Readers’ wildlife photos

If you have good photos, send them in, folks, as I’ll need a fairly good supply when I’m in Poland. Today we feature a group of pictures by Jacques Hausser called “Ugly flies”. (In my view, there’s no such thing as an ugly fly.) Jacque’s comments and notes are indented.

I submit you some ugly flies, out of fairness: why should they not share the fame provided by WEIT with so many cute mammals, birds and butterflies ? They are not responsible of their physical appearance, after all. I’m not always sure of their identification and corrections are welcome.

The hornet robber fly, Asilus crabroniformis (Asilidae). A large, predatory robber fly, eating dung beetle, among other insects. The larvae live in the cow dung.

Asilus crabroniformis

Another robber flyChoerades marginata (Asilidae):

Choerades marginata

Conops vesicularis(Conopidae). The adult is a nectar feeder, but the larvae are endoparasites of wasps. It was suggested to use this fly to fight the invasion of the asiatic hornet, Vespa velutina.

Conops vesicularis

A dance fly, Empis tesselata (Empidae). They are predatory, but everybody likes a sip of nectar, no ?

Empis tesselata

Suilia gigantea (Heleomysidae). This species lays its eggs on truffles, and is used as an indicator of these fungi: just follow the insect. I have frequently seen the fly in my garden, but I did never find a truffle…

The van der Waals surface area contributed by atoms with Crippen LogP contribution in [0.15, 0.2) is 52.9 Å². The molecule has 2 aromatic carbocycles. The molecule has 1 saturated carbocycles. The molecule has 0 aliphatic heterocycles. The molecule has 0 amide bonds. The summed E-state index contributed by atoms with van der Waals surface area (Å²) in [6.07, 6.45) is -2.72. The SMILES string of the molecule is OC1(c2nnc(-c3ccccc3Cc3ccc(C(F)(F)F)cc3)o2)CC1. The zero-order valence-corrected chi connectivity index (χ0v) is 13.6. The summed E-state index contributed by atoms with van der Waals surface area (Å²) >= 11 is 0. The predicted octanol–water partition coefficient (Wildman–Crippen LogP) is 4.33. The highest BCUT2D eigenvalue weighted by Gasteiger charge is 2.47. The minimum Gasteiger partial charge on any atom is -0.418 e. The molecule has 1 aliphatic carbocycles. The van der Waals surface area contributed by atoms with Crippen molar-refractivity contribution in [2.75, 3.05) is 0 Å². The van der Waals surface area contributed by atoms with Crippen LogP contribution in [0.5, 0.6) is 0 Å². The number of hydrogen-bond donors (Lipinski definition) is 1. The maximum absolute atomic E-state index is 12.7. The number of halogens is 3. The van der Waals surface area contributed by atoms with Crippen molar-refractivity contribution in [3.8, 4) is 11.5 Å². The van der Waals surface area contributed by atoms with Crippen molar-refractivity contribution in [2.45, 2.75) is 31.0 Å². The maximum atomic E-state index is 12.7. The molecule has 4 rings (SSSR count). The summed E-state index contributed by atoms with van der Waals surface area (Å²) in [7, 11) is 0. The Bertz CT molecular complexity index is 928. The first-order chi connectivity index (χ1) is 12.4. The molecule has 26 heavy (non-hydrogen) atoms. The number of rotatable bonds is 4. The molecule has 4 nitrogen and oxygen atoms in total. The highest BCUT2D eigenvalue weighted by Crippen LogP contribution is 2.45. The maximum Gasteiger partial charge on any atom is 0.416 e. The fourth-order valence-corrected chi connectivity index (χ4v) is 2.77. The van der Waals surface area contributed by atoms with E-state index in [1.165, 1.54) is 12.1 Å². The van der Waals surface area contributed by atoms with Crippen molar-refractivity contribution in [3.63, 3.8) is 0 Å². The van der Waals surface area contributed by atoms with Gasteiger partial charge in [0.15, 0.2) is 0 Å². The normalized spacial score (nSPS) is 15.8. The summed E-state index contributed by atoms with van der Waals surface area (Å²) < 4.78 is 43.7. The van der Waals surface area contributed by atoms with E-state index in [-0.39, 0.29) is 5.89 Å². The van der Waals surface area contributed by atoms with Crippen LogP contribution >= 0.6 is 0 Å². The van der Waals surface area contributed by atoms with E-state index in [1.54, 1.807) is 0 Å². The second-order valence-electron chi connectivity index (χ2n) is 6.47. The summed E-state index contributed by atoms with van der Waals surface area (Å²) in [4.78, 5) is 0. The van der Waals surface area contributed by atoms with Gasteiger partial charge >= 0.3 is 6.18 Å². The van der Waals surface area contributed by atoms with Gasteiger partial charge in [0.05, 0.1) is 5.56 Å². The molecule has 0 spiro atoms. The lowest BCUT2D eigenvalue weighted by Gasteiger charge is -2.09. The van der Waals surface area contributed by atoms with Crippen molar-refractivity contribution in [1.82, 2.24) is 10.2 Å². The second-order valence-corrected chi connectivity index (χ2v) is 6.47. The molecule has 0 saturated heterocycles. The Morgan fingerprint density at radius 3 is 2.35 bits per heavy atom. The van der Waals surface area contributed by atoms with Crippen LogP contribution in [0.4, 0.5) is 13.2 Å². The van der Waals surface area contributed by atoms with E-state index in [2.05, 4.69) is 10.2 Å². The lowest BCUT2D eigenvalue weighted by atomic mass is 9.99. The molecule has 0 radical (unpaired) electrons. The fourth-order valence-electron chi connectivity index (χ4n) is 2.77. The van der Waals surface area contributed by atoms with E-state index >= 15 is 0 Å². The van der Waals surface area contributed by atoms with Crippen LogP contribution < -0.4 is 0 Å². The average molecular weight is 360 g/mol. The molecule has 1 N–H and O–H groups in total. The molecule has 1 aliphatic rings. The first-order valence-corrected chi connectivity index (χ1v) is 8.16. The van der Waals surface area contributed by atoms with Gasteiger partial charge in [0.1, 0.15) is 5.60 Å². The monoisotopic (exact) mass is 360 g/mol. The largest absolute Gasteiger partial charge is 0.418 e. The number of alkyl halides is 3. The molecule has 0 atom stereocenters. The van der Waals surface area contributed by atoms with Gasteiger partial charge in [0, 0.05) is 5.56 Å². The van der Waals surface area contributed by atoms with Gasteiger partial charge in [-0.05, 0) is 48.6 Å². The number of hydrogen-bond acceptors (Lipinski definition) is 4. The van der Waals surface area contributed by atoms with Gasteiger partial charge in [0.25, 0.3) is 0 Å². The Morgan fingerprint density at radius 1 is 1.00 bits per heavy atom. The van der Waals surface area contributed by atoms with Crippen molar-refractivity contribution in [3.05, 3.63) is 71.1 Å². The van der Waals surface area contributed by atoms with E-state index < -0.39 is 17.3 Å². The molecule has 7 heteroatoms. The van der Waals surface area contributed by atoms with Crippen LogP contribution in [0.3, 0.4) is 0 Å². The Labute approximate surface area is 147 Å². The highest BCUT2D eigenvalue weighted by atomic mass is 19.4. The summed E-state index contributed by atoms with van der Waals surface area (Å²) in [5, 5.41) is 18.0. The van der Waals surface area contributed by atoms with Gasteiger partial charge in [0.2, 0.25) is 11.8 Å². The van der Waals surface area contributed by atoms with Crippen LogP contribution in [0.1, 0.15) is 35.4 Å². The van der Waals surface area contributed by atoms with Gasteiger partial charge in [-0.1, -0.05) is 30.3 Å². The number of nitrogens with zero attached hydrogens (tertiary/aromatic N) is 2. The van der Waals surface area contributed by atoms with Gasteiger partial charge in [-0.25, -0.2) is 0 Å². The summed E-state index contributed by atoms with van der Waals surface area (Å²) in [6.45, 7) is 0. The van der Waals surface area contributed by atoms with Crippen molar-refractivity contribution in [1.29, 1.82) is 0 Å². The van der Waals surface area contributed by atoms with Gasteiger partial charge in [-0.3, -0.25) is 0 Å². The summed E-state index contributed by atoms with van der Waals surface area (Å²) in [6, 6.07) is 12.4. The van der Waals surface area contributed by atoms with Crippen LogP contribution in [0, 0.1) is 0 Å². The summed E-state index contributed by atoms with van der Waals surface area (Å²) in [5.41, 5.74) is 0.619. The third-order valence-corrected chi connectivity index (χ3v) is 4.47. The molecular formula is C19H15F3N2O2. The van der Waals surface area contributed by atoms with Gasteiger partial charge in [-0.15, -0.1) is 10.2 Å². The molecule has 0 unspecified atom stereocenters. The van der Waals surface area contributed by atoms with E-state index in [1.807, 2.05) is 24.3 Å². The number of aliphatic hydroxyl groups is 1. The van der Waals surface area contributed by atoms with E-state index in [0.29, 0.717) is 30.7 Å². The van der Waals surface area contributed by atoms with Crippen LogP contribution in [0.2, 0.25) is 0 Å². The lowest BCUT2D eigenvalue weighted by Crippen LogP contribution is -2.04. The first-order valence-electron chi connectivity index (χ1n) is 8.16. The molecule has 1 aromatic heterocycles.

And no, this Suillia is not worshipping the Lord of the flies.

Suilia gigantea

Here’s a video of some individuals on black truffles:

Tachina fera (Tachinidae). The adult lives on flowers (they like Asteraceae and Aipiaceae), and lay their eggs on the plants. The young larvae pierce the skin of caterpillars of various moths and develop therein as endoparasites.

Tachina fera

Tachina grossa (Tachinidae). One of the largest fly of Europe (15-19 mm), with the same way of life as the previous one.

Tachina grossa


  1. Diana MacPherson
    Posted July 19, 2016 at 7:43 am | Permalink

    I think flies have cute feet!

  2. Dominic
    Posted July 19, 2016 at 7:52 am | Permalink

    Lovely flies! 🙂
    I have some for PCC[E]… must sort them…

  3. Dominic
    Posted July 19, 2016 at 7:55 am | Permalink

    Come on botanists! Identify the flowers as well – the empid is on a species of Scabious – I do not know which…

  4. Posted July 19, 2016 at 7:56 am | Permalink

    Nice to learn something about the diverse lives of flies! Thanks Jacques and PCC(E).

  5. Mark Sturtevant
    Posted July 19, 2016 at 8:03 am | Permalink

    Excellent work, Jacques! Your pictures are always a welcome treat for me. I often get ideas from you about the possible genera of some insects that I have, and, once again I have taken some notes.

  6. Jim Knight
    Posted July 19, 2016 at 8:11 am | Permalink

    Your close-up photography is VERY good! I never get those results. Thanks for sharing them.

  7. Posted July 19, 2016 at 9:26 am | Permalink

    I’ve never seen more enchanting Ugly Flies! Merci, Jacques.

  8. Posted July 19, 2016 at 11:48 am | Permalink

    I suspect that insects developing inside the living body of other insects gave the idea of the movie Alien.

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